Across the country, renters looking for new homes are facing dizzying double-digit rent increases. But you don’t know that from official federal inflation data.
The rate of change in annual rents for new tenants has more than doubled over the past eight months, reaching the highest level on record, according to the Bureau of Labor Statistics, published by The Times. The data, which is not publicly available, paints a very different picture for existing tenants—those who renew leases instead of moving into a new apartment—suggesting home values may continue to rise despite some vice versa.
And given that housing is both the largest contributor to core inflation and a lagging figure, recent rent increases indicate that headline inflation continues to rise, even as it rises. shows signs of retreat in other sectors.
In its latest Consumer Price Index Inflation Report, the BLS reported annual home value inflation in May at 5.4%, the highest level since 1991. This figure is a weighted average designed to reflect the rate of inflation affecting new and existing tenants and homeowners. same
But the non-public data behind the total shows a gulf between the prevailing conditions affecting those who moved and those who didn’t. The annual rent for new tenants jumped from 4.3% in July 2021 to 11.1% in March 2022. For existing tenants, inflation was lower and grew at a slower pace over this period, climbing from 1.5% to 2.7%. A similar trend was observed among the residents of apartments occupied by owners. (The BLS is expected to release inflation data for June on Wednesday.)
As part of its research, BLS visits a specific group of households once every six months to track changes in rent. If it finds another tenant, it treats it as a new tenant, but if the tenant remains the same, it is classified as a permanent tenant. Since 75% to 80% of renters stay in their homes every year, the total figure is weighted by the rate of inflation experienced by permanent renters.
With the spread between new and permanent renters at an all-time high, this bias is even more pronounced than usual, according to BLS data. This gives new arguments to critics who argue that the data released by the BLS does not reflect the severity of housing inflation, especially in states like California where housing costs are higher.
“In the current economic climate, with housing inflation rising, the BLS is underestimating the pace of change in home prices,” said Sung Won Son, president of LA-based SS Economics and professor of economics at Loyola Marymount University.
In addition to masking the degree of inflation new tenants face, Zohn says the agency also distorts the reality of the market in how it calculates the cost of owning a home. Nearly two-thirds of Americans live in their own homes.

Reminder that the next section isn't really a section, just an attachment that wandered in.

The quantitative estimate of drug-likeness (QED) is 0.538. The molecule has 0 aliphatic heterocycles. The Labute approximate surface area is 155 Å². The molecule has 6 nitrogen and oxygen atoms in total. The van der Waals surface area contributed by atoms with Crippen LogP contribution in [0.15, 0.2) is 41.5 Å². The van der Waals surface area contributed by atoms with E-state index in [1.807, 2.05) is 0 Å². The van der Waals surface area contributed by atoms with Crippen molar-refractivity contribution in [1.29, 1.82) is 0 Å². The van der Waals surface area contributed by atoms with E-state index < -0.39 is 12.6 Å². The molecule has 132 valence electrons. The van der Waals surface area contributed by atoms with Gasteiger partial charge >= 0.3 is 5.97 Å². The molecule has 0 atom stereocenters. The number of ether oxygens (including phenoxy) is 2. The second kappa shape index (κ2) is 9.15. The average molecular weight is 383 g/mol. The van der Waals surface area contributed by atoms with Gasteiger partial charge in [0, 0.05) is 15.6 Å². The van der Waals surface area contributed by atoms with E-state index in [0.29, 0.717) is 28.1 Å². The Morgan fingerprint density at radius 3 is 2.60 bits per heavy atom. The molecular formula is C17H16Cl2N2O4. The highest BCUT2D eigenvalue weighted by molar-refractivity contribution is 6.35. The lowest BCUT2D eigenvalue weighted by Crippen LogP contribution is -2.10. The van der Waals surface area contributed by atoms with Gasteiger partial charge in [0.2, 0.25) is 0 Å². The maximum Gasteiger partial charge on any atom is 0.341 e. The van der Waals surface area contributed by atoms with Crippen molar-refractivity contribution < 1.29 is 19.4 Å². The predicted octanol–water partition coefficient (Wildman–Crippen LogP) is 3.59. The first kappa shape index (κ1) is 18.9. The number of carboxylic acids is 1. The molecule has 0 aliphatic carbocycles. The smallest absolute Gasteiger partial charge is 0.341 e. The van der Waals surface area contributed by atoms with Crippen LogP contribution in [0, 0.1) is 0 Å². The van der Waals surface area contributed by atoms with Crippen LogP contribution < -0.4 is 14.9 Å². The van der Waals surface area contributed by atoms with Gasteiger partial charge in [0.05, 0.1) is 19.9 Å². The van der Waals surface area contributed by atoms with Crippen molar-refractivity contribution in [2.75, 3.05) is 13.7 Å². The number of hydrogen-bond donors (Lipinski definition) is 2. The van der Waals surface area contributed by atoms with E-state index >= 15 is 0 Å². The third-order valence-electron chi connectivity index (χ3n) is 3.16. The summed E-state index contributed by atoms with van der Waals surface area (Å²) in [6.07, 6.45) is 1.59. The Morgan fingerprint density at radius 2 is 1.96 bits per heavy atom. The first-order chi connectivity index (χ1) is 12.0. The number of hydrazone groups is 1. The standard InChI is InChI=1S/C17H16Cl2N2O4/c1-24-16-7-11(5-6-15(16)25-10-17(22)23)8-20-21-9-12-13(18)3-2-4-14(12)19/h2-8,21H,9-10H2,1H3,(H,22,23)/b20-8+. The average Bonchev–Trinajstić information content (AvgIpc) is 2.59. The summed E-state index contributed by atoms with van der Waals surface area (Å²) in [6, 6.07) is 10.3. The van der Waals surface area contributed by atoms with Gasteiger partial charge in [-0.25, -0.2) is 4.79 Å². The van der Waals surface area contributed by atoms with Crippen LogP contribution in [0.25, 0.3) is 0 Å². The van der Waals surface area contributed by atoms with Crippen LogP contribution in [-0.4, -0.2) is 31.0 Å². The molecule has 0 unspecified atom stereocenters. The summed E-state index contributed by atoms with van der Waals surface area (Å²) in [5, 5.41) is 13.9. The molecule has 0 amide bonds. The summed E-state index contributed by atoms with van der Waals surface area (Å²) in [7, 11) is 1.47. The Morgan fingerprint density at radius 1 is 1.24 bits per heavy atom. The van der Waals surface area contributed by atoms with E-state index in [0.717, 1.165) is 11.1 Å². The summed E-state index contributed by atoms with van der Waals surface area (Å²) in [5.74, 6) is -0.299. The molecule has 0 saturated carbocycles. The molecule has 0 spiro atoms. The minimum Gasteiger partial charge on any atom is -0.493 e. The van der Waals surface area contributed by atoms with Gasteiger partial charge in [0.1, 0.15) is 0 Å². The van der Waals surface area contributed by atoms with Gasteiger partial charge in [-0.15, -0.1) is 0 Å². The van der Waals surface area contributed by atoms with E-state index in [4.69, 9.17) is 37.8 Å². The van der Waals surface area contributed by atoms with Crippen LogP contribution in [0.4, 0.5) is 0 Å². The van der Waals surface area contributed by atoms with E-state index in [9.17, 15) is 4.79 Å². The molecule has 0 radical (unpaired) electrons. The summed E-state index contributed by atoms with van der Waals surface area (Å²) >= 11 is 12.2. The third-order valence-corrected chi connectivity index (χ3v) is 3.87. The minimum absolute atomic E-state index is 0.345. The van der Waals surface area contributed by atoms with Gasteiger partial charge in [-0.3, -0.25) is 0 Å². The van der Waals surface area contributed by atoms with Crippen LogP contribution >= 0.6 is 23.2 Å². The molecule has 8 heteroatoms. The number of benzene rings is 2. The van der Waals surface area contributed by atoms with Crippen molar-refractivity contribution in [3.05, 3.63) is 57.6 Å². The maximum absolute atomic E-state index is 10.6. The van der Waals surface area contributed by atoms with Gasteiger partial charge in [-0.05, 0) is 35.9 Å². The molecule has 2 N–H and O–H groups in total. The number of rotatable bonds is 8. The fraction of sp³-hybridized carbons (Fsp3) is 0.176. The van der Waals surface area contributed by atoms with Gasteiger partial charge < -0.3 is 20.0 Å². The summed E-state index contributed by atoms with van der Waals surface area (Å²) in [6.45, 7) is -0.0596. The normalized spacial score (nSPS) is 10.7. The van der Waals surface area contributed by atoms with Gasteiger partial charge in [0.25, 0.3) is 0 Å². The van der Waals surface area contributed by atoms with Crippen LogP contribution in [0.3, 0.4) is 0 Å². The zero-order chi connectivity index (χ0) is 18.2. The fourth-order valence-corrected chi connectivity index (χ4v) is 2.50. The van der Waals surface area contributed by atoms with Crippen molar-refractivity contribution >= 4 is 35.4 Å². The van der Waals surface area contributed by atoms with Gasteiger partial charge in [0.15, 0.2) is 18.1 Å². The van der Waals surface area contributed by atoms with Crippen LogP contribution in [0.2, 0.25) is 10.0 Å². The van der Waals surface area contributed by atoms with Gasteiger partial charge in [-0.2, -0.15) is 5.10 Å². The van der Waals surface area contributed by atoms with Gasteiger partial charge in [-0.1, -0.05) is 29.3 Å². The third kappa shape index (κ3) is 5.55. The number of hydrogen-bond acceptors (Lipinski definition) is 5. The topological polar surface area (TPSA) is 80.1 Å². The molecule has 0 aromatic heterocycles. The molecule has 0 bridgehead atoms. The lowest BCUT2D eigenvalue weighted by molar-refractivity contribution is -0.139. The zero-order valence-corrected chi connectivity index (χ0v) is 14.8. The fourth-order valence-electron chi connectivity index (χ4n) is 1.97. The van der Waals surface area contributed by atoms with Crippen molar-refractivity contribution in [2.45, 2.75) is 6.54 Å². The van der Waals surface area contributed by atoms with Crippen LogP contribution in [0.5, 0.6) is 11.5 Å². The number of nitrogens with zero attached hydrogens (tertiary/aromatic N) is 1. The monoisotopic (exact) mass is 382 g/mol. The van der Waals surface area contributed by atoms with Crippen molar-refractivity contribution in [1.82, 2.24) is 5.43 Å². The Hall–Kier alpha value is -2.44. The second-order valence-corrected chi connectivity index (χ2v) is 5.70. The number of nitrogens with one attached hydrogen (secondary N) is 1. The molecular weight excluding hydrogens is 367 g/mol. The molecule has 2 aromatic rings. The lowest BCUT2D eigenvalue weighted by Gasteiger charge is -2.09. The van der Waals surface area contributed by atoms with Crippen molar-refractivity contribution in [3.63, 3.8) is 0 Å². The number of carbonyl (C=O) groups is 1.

Since 1983, the BLS has approximated the rent of owner-occupied homes by measuring the rent paid by tenants in the same area. This is then translated into a rental equivalent.
“To me, owner-occupied rent is a bit of a wild guess in the official figures,” Son said. “If I were renting out my own house to myself right now when the price increase is really high, I would pay a lot more than the rent for the apartment, but the BLS wouldn’t necessarily reflect that.”
In an interview, BLS economist Steve Reed defended the bureau’s methodology, acknowledging that the single-digit housing inflation figure it provides to the public as part of a closely monitored consumer price index does not tell the whole story.
“The CPI reflects the totality of rental units quite well, while the other measures only refer to new tenants, who make up a small fraction of all rent payers,” Reid said. Internally, BLS has been tracking varying inflation rates for new and permanent tenants since December 2017.
“There is a sort of hypothesis that the rent change is more about new tenants, and we wanted to identify this in our sample to see if that was true,” he said. “The findings do support what we suspected was true.”
Reid also said that the BLS is still “going along with the general idea of a rental equivalent” for tracking inflation in owner-occupied homes. But he said the agency is exploring new ways to cover “out-of-pocket” home ownership costs, such as maintenance. “We are doing some research to create alternative arrangements for different populations, and in some of these cases, we believe that equivalent rent may be less appropriate,” he said.
Lease renewals have reached record levels recently as tenants put off finding apartments in an increasingly volatile rental market, said Jay Parsons, chief economist at RealPage, a firm that tracks changes in rental prices.
“These data suggest that rents are rising very quickly, faster than before, for new tenants after a long period of slower price growth,” said David Wessel, director of the Brookings Institution’s Hutchins Center for Fiscal and Monetary Policy.
He said past trends suggest it’s only a matter of time before higher inflation reflects on renewals as well.